Posted: Apr 05, 2012 2:27 pm
by VazScep
epepke wrote:This is reasonably easy to do in C++ by overloading the multiplication operator. I've done a units package based on this. A simple example:

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Distance d = 3 * Meter;

This is pretty useful.

There are a few problems, though.

1) Some units are funny, such as degrees Fahrenheit and Celsius, which requires an offset. The HDF system expressed units as a multiplier and an offset, which gets rid of this particular problem, though it cannot handle units that have, say, logarithms. Most of these problems can be kluged in C++ by overloading conversion functions.

2) It doesn't really distinguish very well between absolute and relative units. So, for example,

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2 * DegreesCelsius + 5 * DegreesCelsius[/quote]

will be understood by a person as meaning 7 degrees Fahrenheit, but that isn't obvious from the definition.  Still, that can be kluged reasonably well by overloading addition and subtraction.  You cannot just fix this by doing all calculation in, say, DegreesKelvin and converting back.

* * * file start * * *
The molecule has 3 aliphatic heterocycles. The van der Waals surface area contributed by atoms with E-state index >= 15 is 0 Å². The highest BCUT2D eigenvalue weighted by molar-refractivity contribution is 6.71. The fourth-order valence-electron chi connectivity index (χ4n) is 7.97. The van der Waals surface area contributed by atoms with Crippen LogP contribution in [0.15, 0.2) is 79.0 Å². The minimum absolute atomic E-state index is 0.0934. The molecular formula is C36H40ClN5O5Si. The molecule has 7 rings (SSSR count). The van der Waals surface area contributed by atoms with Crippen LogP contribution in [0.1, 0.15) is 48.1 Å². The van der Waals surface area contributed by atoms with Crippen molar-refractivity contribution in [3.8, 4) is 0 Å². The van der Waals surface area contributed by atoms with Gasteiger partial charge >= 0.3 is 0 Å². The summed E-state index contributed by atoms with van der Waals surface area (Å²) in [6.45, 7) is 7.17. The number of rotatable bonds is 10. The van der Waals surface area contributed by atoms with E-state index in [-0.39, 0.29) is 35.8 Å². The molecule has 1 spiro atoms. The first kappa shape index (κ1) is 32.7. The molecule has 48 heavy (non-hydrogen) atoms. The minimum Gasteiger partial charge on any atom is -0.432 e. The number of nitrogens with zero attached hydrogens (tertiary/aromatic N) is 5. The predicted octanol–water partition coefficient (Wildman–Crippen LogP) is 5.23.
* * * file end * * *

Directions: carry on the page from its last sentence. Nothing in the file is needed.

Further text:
3) It doesn't easily handle all the conventions that people have.  For example,

[code]5 * Dollars + 20 * Percent

would be understood by a person as (5 * (1 + 0.20)) * Dollars. It isn't obvious how to do it, except by overloading + and -. To do it requires writing a lot of functions. I'd do this by writing some code in Perl to emit C++ code for all (expected) possibilities.

4) Getting an automatic type for a complex expression pretty much relies on the optimizations from the compiler. These vary. Also, for debugging, one sometimes has to drop to a lower level of optimization, which results in a lot of swearing.

5) Related to 4, the compiler cannot generally assume and Abelian group. For example, you might want to overload * for something like tensors, the multiplication of which is not commutative.

Still, it's pretty useful, and can avoid problems like that Mars lander that crashed because one unit was working in feet and another in meters. It can also be set either to do conversions automatically, for debugging, or a zero-cost deployment, producing compiler errors.
But the achievement of F# lies in getting a full type-inference algorithm for polymorphic values where the dimensions can be variable.